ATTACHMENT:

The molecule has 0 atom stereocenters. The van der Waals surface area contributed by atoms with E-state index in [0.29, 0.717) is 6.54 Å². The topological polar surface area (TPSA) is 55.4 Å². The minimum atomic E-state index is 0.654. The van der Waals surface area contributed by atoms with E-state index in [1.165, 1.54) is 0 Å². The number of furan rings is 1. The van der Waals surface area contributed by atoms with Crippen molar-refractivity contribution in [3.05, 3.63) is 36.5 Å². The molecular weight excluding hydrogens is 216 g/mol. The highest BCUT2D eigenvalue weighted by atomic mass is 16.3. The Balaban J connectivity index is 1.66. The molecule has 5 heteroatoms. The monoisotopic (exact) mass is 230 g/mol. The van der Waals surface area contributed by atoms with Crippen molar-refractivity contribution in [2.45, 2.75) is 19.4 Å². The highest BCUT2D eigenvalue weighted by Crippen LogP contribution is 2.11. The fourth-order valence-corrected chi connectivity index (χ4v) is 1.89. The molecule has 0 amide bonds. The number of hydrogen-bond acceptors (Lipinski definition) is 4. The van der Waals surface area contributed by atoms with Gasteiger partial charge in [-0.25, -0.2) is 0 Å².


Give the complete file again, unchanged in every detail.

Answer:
The molecule has 0 atom stereocenters. The van der Waals surface area contributed by atoms with E-state index in [0.29, 0.717) is 6.54 Å². The topological polar surface area (TPSA) is 55.4 Å². The minimum atomic E-state index is 0.654. The van der Waals surface area contributed by atoms with E-state index in [1.165, 1.54) is 0 Å². The number of furan rings is 1. The van der Waals surface area contributed by atoms with Crippen molar-refractivity contribution in [3.05, 3.63) is 36.5 Å². The molecular weight excluding hydrogens is 216 g/mol. The highest BCUT2D eigenvalue weighted by atomic mass is 16.3. The Balaban J connectivity index is 1.66. The molecule has 5 heteroatoms. The monoisotopic (exact) mass is 230 g/mol. The van der Waals surface area contributed by atoms with Crippen molar-refractivity contribution in [2.45, 2.75) is 19.4 Å². The highest BCUT2D eigenvalue weighted by Crippen LogP contribution is 2.11. The fourth-order valence-corrected chi connectivity index (χ4v) is 1.89. The molecule has 0 amide bonds. The number of hydrogen-bond acceptors (Lipinski definition) is 4. The van der Waals surface area contributed by atoms with Gasteiger partial charge in [-0.25, -0.2) is 0 Å².